The Chimfunshi Wildlife Orphanage in central Zambia is a non-profit refuge that cares for a wide variety of sick, wounded or unwanted animals -- but the primary residents are over 100 orphaned chimpanzees.
doug w/ adopteesChimfunshi was founded in 1983 when a game ranger brought a badly wounded infant chimpanzee to the cattle ranch of David and Sheila Siddle, a British couple who had lived in along the Zambian copperbelt since the 1950s. The Siddles nursed that chimp – nicknamed ""Pal"" – back to health, thereby establishing a tradition of care and respect that forms the legacy of the sanctuary.
Once word of Pal's recovery spread, the Siddles found themselves inundated with orphaned chimpanzees. Although many are confiscated from poachers who attempt to smuggle the infants into Zambia for sale as pets, an equally large number are rescued from dilapidated zoos and circuses from all over Africa, Asia, Europe and South America.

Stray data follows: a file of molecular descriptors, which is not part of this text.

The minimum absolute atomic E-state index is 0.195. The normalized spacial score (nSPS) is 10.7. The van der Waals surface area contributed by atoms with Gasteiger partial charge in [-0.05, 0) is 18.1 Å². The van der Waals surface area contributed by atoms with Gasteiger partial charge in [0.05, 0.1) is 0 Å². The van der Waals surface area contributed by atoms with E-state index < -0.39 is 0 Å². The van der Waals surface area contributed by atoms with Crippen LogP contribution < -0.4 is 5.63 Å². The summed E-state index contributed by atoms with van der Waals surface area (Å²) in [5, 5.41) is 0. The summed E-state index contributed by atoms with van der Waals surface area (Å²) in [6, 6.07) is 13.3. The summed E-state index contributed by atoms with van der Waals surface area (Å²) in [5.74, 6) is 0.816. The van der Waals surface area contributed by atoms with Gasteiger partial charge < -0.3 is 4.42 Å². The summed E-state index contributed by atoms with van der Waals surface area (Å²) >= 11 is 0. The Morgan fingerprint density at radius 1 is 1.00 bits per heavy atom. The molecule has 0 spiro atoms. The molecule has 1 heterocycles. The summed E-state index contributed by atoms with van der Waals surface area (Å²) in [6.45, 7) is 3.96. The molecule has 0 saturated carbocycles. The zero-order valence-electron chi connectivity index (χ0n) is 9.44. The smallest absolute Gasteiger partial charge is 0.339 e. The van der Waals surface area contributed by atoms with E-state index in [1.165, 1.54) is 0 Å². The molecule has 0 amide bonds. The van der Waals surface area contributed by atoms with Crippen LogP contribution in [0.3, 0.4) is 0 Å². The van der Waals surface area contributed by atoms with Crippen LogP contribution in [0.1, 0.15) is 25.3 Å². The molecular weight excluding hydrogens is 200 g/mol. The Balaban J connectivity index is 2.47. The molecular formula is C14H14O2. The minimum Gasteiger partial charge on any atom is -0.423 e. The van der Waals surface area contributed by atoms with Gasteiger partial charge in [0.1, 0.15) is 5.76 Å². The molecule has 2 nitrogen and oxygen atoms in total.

The Siddles bestow love and care upon the traumatized apes and gradually introduce them to the extended family at Chimfunshi. Five social groups inhabit the free-range enclosures that span 1,100 acres at the orphanage, including two 500-acre enclosures, the largest area ever set aside for captive primates.